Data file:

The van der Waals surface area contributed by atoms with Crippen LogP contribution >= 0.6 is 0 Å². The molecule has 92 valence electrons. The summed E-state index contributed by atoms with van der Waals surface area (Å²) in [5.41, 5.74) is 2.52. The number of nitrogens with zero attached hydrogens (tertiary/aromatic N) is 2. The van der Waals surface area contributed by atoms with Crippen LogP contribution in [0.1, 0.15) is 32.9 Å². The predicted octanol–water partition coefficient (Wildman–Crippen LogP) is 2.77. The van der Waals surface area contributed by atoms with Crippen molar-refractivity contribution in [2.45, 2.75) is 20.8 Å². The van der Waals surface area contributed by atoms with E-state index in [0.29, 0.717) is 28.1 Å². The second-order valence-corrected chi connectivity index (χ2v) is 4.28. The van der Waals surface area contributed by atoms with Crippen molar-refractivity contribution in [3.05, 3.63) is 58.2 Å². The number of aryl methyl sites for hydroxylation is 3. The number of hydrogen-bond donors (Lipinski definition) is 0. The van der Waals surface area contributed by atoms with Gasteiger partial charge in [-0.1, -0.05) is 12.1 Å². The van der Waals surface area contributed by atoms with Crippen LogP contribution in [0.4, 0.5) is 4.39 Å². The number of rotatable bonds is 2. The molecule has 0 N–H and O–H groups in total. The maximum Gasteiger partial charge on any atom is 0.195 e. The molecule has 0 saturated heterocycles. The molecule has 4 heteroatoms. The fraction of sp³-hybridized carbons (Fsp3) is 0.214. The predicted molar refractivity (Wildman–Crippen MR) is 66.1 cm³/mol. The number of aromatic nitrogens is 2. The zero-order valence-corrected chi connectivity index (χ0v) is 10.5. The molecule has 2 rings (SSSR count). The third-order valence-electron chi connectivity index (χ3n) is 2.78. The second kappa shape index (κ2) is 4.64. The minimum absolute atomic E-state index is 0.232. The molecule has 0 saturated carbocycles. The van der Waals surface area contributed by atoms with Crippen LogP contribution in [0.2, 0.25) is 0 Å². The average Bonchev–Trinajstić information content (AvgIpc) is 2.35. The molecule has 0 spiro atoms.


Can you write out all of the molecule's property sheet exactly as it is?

The van der Waals surface area contributed by atoms with Crippen LogP contribution >= 0.6 is 0 Å². The molecule has 92 valence electrons. The summed E-state index contributed by atoms with van der Waals surface area (Å²) in [5.41, 5.74) is 2.52. The number of nitrogens with zero attached hydrogens (tertiary/aromatic N) is 2. The van der Waals surface area contributed by atoms with Crippen LogP contribution in [0.1, 0.15) is 32.9 Å². The predicted octanol–water partition coefficient (Wildman–Crippen LogP) is 2.77. The van der Waals surface area contributed by atoms with Crippen molar-refractivity contribution in [2.45, 2.75) is 20.8 Å². The van der Waals surface area contributed by atoms with E-state index in [0.29, 0.717) is 28.1 Å². The second-order valence-corrected chi connectivity index (χ2v) is 4.28. The van der Waals surface area contributed by atoms with Crippen molar-refractivity contribution in [3.05, 3.63) is 58.2 Å². The number of aryl methyl sites for hydroxylation is 3. The number of hydrogen-bond donors (Lipinski definition) is 0. The van der Waals surface area contributed by atoms with Gasteiger partial charge in [-0.1, -0.05) is 12.1 Å². The van der Waals surface area contributed by atoms with Crippen LogP contribution in [0.4, 0.5) is 4.39 Å². The number of rotatable bonds is 2. The molecule has 0 N–H and O–H groups in total. The maximum Gasteiger partial charge on any atom is 0.195 e. The molecule has 0 saturated heterocycles. The molecule has 4 heteroatoms. The fraction of sp³-hybridized carbons (Fsp3) is 0.214. The predicted molar refractivity (Wildman–Crippen MR) is 66.1 cm³/mol. The number of aromatic nitrogens is 2. The zero-order valence-corrected chi connectivity index (χ0v) is 10.5. The molecule has 2 rings (SSSR count). The third-order valence-electron chi connectivity index (χ3n) is 2.78. The second kappa shape index (κ2) is 4.64. The minimum absolute atomic E-state index is 0.232. The molecule has 0 saturated carbocycles. The van der Waals surface area contributed by atoms with Crippen LogP contribution in [0.2, 0.25) is 0 Å². The average Bonchev–Trinajstić information content (AvgIpc) is 2.35. The molecule has 0 spiro atoms.